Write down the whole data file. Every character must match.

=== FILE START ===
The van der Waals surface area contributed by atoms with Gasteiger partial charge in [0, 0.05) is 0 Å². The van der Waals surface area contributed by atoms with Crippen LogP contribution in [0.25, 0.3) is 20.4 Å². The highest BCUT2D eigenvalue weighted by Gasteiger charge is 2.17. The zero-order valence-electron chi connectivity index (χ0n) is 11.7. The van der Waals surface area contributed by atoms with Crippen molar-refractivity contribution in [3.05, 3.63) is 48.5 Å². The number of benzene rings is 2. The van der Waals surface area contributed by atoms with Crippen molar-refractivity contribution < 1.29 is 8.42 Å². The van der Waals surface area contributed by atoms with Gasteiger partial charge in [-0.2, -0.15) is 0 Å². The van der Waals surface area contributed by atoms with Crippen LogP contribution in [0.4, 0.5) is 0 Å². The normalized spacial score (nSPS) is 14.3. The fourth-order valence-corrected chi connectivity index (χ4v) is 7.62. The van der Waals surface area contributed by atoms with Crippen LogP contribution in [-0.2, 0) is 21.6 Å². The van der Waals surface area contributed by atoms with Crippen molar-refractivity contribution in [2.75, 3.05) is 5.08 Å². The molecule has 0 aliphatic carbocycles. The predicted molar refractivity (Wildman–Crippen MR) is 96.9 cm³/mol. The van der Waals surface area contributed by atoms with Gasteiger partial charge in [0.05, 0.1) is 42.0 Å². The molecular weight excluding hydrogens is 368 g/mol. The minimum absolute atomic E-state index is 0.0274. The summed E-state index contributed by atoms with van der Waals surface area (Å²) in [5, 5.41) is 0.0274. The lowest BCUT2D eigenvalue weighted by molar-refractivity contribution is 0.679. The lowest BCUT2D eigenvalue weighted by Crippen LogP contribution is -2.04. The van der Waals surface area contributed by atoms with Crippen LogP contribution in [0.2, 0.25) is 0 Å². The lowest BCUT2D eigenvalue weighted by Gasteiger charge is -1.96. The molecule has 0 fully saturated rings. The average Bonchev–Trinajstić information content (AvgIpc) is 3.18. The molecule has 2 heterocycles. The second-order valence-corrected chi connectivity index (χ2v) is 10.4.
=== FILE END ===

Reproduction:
The van der Waals surface area contributed by atoms with Gasteiger partial charge in [0, 0.05) is 0 Å². The van der Waals surface area contributed by atoms with Crippen LogP contribution in [0.25, 0.3) is 20.4 Å². The highest BCUT2D eigenvalue weighted by Gasteiger charge is 2.17. The zero-order valence-electron chi connectivity index (χ0n) is 11.7. The van der Waals surface area contributed by atoms with Crippen molar-refractivity contribution in [3.05, 3.63) is 48.5 Å². The number of benzene rings is 2. The van der Waals surface area contributed by atoms with Crippen molar-refractivity contribution < 1.29 is 8.42 Å². The van der Waals surface area contributed by atoms with Gasteiger partial charge in [-0.2, -0.15) is 0 Å². The van der Waals surface area contributed by atoms with Crippen LogP contribution in [0.4, 0.5) is 0 Å². The normalized spacial score (nSPS) is 14.3. The fourth-order valence-corrected chi connectivity index (χ4v) is 7.62. The van der Waals surface area contributed by atoms with Crippen LogP contribution in [-0.2, 0) is 21.6 Å². The van der Waals surface area contributed by atoms with Crippen molar-refractivity contribution in [2.75, 3.05) is 5.08 Å². The molecule has 0 aliphatic carbocycles. The predicted molar refractivity (Wildman–Crippen MR) is 96.9 cm³/mol. The van der Waals surface area contributed by atoms with Gasteiger partial charge in [0.05, 0.1) is 42.0 Å². The molecular weight excluding hydrogens is 368 g/mol. The minimum absolute atomic E-state index is 0.0274. The summed E-state index contributed by atoms with van der Waals surface area (Å²) in [5, 5.41) is 0.0274. The lowest BCUT2D eigenvalue weighted by molar-refractivity contribution is 0.679. The lowest BCUT2D eigenvalue weighted by Crippen LogP contribution is -2.04. The van der Waals surface area contributed by atoms with Crippen LogP contribution in [0.2, 0.25) is 0 Å². The lowest BCUT2D eigenvalue weighted by Gasteiger charge is -1.96. The molecule has 0 fully saturated rings. The average Bonchev–Trinajstić information content (AvgIpc) is 3.18. The molecule has 2 heterocycles. The second-order valence-corrected chi connectivity index (χ2v) is 10.4.